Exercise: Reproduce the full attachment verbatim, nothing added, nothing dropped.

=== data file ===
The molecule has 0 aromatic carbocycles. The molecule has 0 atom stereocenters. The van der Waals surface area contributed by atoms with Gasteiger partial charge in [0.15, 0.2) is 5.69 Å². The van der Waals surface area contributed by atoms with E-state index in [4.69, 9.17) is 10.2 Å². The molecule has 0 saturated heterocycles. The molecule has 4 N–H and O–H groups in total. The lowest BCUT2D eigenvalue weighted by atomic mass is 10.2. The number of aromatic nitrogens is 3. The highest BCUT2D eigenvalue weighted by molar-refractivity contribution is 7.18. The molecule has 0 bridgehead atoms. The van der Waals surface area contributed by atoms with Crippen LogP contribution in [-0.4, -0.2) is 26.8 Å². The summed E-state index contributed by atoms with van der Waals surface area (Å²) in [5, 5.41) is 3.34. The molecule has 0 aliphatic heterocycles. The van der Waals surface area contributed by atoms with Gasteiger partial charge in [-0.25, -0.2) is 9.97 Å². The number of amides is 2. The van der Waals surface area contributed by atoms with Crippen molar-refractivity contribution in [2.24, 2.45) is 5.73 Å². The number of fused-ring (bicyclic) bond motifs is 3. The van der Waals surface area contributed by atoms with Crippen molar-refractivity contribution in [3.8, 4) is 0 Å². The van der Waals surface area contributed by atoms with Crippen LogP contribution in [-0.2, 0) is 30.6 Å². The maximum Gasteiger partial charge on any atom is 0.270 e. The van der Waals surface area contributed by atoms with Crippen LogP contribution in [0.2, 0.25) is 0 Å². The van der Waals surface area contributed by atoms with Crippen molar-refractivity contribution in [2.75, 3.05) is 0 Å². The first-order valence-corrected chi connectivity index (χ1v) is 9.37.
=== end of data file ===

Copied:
The molecule has 0 aromatic carbocycles. The molecule has 0 atom stereocenters. The van der Waals surface area contributed by atoms with Gasteiger partial charge in [0.15, 0.2) is 5.69 Å². The van der Waals surface area contributed by atoms with E-state index in [4.69, 9.17) is 10.2 Å². The molecule has 0 saturated heterocycles. The molecule has 4 N–H and O–H groups in total. The lowest BCUT2D eigenvalue weighted by atomic mass is 10.2. The number of aromatic nitrogens is 3. The highest BCUT2D eigenvalue weighted by molar-refractivity contribution is 7.18. The molecule has 0 bridgehead atoms. The van der Waals surface area contributed by atoms with Crippen LogP contribution in [-0.4, -0.2) is 26.8 Å². The summed E-state index contributed by atoms with van der Waals surface area (Å²) in [5, 5.41) is 3.34. The molecule has 0 aliphatic heterocycles. The van der Waals surface area contributed by atoms with Gasteiger partial charge in [-0.25, -0.2) is 9.97 Å². The number of amides is 2. The van der Waals surface area contributed by atoms with Crippen molar-refractivity contribution in [2.24, 2.45) is 5.73 Å². The number of fused-ring (bicyclic) bond motifs is 3. The van der Waals surface area contributed by atoms with Crippen molar-refractivity contribution in [3.8, 4) is 0 Å². The van der Waals surface area contributed by atoms with Crippen LogP contribution in [-0.2, 0) is 30.6 Å². The maximum Gasteiger partial charge on any atom is 0.270 e. The van der Waals surface area contributed by atoms with Crippen LogP contribution in [0.2, 0.25) is 0 Å². The van der Waals surface area contributed by atoms with Crippen molar-refractivity contribution in [2.75, 3.05) is 0 Å². The first-order valence-corrected chi connectivity index (χ1v) is 9.37.